Many institutions and activities that we used to take for granted have been rendered extinct, or are well on their way to obsolescence. Many times this is due to the pressures of modern changing times, or the advent of new technologies. Sometimes, society as a whole decides that, you know, it just isn’t a good idea to do this any more.
Consider this example: Between the existence of the so-called “Highway of Tears,” or an incident like the alleged carjacking near Yakh, and other suchlike horrors, the age-old pastime of hitchhiking will soon be dead as a doornail.
I don’t want to get into the details of those above incidences; suffice it to say that if you’re a young woman trying to save a few bucks to get somewhere by hitching, then you’re absolutely crazy. If you’re a young man, don’t hold your breath waiting for a ride. The cultural perception has changed.
Hitchhiking used to be so innocent. Even 25 years ago, it was as commonplace as can be. There was a joyous, small-town feel to it. You could hitchhike across Canada, meeting people and even making lifelong friends.
Now, it is certainly arguable that hitch-hiking is no more dangerous than it’s ever been. Back in the 1950s, you could pick up someone who turned out to be a dangerous renegade. Or you could hop into someone’s car, and find yourself in great trouble. Then as now, the percentage of psychopaths on the road to honest, helpful folks is probably very, very small.
But then again, kids don’t walk to school, or elsewhere away from their homes, like they used to. The perceptions have changed, and it’s not all the media’s fault.
For the record, I too have hitchhiked. I hated every second, waiting out there by the side of the road while cars whizzed by. And I didn’t even blame them for not stopping, although it was frustrating. But I just didn’t have that $20 for the bus.
I’ve also picked up hitchhikers a time or two. Not an unpleasant experience, I suppose, but I don’t do it anymore. I just don’t feel like making the conversation. If someone appeared to be in trouble, of course I would stop to see if I could help. But instances like that recent alleged carjacking near here have probably queered that kind of deal for any would-be good samaritans.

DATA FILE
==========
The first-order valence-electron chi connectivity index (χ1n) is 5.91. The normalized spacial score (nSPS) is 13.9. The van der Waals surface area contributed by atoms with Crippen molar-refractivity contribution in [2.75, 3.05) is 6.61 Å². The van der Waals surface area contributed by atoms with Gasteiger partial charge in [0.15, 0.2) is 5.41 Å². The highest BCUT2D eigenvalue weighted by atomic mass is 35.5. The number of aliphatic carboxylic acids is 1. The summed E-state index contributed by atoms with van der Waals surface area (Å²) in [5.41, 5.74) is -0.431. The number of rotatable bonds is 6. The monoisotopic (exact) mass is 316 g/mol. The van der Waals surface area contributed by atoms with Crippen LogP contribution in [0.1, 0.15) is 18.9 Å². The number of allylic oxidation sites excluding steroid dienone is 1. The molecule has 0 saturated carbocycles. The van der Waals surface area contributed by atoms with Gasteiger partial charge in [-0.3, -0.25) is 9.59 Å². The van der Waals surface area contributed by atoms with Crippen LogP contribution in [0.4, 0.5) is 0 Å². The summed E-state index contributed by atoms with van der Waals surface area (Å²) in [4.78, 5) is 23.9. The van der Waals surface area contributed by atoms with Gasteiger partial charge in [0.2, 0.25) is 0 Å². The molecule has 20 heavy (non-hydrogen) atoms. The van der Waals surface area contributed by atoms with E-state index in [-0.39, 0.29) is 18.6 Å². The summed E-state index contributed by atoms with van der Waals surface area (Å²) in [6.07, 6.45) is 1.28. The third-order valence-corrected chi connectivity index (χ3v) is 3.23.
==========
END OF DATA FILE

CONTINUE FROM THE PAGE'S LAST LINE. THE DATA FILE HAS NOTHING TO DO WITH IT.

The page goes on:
This summer past, I drove to Nelson, and was heading towards Salmo just as Shambhala — Canada’s biggest outdoor electronic music festival — was breaking up. All along the highway, groups of youth were hunkered, thumbs stuck out, hitch-hiking in packs. They looked tired, angry and burnt, with loads of gear, and there were dozens of them, all trying to get a free ride to Nelson. I did the simplest thing — I kept driving, as did the rest of the highway traffic that I could see. The clusters of hitchhikers lined the road for several miles, and the further along this gauntlet you ran, the angrier they looked.
I will confess I felt guilty enough that after several miles of this I decided I would pick up the next solitary hitchhiker I saw. But by that time, I had passed by the whole lot of them, and did not see another.
Sorry about that, all of you hitchhikers, but it seemed that stopping and letting several of you into my little car would have unnecessarily complicated my life, for however brief a time as that may have been. So I kept driving. Perhaps you should lobby the festival organizers for some manner of shuttle service for future years.
Technology and media dominate our lives and our thinking to such a degree that the neighborliness is slowly fading from our lives. Forget about the free lunch — there’s no such thing as a free ride.